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I'm writing an application that allows users to select whether certain mathematical elements have certain properties. These properties are things such as "divisible", "addable", "subtractable" etc.

I was therefore wondering which of the words listed in the title I should use to describe the attribute where something can be multiplied. I'm not sure which one is the appropriate one to use when describing mathematical properties. The Oxford dictionary does not make a notice on which one is best suited for this purpose.

If they are the same, I would be interested in knowing which one would be the more popular option among native English speakers.

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    multipliable seems closest to the others(divisible, addable, subtractable) . "Multiplicable" means to me applicable or in many places or having many substitutes? But... don't trust me alone on that one – Tom22 Jan 24 '17 at 1:33
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    Don't forget multiplicative... – Drew Jan 24 '17 at 3:17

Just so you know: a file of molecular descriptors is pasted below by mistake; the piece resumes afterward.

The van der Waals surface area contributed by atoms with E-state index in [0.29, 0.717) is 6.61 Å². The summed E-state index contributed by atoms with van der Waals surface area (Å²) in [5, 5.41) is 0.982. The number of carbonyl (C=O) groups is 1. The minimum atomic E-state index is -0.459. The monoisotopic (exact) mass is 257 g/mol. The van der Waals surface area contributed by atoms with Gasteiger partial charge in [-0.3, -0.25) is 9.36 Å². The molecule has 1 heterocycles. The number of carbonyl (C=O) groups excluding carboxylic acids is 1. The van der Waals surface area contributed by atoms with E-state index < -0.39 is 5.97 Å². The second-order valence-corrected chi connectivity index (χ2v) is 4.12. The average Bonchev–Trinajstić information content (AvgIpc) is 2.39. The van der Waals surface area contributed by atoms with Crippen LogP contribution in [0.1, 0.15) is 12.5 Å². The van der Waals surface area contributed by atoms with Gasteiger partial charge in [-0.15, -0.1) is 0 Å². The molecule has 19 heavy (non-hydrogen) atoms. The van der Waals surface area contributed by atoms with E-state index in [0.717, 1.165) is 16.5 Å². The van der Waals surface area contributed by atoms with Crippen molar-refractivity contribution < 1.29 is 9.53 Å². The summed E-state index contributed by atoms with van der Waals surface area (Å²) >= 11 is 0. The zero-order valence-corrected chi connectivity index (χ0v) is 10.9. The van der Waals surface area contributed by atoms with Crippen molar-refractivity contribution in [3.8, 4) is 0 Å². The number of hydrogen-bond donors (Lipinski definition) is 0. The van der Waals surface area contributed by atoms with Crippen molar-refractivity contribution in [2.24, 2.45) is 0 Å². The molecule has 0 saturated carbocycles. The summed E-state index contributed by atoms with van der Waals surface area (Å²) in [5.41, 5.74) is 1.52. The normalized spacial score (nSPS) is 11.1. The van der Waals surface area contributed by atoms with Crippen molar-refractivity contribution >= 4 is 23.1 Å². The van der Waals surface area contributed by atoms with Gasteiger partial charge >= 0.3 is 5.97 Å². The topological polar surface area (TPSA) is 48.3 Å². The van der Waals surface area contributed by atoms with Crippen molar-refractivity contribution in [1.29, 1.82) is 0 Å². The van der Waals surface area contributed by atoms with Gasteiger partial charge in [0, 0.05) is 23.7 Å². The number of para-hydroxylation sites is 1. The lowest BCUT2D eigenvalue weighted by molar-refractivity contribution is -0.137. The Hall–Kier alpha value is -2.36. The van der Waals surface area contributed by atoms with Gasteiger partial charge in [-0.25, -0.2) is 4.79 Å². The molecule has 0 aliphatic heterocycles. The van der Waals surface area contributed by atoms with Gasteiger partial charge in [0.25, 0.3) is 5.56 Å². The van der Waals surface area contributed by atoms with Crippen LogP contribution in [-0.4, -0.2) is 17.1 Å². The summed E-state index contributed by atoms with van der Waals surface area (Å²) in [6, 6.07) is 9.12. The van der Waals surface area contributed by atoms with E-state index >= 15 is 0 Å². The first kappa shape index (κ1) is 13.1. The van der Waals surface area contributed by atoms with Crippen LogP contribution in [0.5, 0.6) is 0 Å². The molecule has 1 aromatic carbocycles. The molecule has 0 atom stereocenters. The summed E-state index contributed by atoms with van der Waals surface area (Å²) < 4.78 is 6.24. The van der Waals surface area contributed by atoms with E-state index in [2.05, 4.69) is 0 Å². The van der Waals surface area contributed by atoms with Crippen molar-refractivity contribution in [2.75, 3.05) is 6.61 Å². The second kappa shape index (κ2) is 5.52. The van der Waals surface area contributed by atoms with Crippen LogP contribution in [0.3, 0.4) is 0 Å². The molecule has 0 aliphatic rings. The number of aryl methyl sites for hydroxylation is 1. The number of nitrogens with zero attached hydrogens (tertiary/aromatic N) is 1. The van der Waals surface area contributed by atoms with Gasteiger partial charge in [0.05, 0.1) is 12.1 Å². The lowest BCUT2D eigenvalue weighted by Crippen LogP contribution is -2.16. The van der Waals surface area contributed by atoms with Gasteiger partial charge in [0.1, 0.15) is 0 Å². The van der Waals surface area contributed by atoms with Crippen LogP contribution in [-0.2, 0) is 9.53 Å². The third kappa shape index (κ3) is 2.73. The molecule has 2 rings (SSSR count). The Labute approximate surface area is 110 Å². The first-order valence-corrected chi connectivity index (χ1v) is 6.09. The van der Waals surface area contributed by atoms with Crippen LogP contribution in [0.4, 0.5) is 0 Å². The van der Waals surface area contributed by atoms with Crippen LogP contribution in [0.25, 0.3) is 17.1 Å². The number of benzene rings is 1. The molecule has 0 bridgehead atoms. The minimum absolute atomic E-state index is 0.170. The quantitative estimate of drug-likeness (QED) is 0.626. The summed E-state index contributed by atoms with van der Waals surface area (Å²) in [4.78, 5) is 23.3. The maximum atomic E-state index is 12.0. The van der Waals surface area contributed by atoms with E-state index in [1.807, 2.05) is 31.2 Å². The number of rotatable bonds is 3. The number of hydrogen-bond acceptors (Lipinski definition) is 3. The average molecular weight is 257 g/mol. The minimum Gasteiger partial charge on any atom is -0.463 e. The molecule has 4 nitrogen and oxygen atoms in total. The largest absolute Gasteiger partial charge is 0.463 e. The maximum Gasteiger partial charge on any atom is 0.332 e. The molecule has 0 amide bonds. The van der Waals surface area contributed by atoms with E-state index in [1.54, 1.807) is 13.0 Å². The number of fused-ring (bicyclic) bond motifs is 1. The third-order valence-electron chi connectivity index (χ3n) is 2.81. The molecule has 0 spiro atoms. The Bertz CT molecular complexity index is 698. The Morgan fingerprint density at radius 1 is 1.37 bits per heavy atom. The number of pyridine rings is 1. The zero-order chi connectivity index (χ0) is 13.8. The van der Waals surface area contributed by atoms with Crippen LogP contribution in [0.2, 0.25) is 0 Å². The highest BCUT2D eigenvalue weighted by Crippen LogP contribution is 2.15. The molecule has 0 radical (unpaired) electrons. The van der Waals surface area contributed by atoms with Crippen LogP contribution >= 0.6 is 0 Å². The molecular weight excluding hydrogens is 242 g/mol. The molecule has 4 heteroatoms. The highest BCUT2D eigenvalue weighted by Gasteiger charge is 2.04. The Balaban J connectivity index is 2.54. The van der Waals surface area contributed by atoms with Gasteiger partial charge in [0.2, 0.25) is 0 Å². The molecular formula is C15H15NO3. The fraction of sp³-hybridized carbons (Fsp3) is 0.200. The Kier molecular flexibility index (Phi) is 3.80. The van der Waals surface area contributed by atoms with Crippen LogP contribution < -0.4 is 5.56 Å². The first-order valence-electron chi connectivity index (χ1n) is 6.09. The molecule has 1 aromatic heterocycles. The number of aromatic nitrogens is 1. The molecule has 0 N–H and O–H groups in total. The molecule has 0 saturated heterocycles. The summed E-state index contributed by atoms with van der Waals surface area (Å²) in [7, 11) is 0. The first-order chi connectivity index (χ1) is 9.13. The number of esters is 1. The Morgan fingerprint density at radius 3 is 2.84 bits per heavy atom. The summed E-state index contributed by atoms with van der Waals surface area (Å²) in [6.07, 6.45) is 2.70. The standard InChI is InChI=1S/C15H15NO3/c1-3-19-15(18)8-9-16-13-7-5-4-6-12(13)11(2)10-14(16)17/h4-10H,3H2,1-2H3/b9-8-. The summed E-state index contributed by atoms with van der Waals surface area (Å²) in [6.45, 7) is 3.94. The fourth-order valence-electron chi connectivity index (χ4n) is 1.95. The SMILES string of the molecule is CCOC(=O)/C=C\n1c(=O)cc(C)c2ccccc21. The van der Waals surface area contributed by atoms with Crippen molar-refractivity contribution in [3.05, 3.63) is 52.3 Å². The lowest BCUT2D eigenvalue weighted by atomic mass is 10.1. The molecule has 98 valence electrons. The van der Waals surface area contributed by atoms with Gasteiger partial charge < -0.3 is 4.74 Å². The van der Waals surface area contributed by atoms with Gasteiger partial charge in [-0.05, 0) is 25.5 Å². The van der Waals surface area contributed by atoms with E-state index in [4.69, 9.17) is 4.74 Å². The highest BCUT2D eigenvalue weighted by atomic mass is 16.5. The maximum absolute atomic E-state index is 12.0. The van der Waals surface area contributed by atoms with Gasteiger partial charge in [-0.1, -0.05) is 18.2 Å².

• Please provide an example of something that isn't multipliable. I'm just not with you yet. – aparente001 Jan 24 '17 at 6:41
  • @Drew Can you say that something is multiplicative when it can be multiplied by another value? I'm not sure, I'm not a native speaker but it sounds weird. – Qub1 Jan 24 '17 at 21:38
  • @aparente001 There isn't really anything that isn't multipliable per se, but that doesn't mean that it cannot be described as such. – Qub1 Jan 24 '17 at 21:38
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According to the Oxford English Dictionary, both words are synonyms (have the same definition):

multipliable adj able to be multiplied.

multiplicable adj able to be multiplied.

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Multipliable = multiplicable, addable = addible.

You could toss a coin. If you want me to choose, I'd need more context.

You are right not to get off track with multiplicative.

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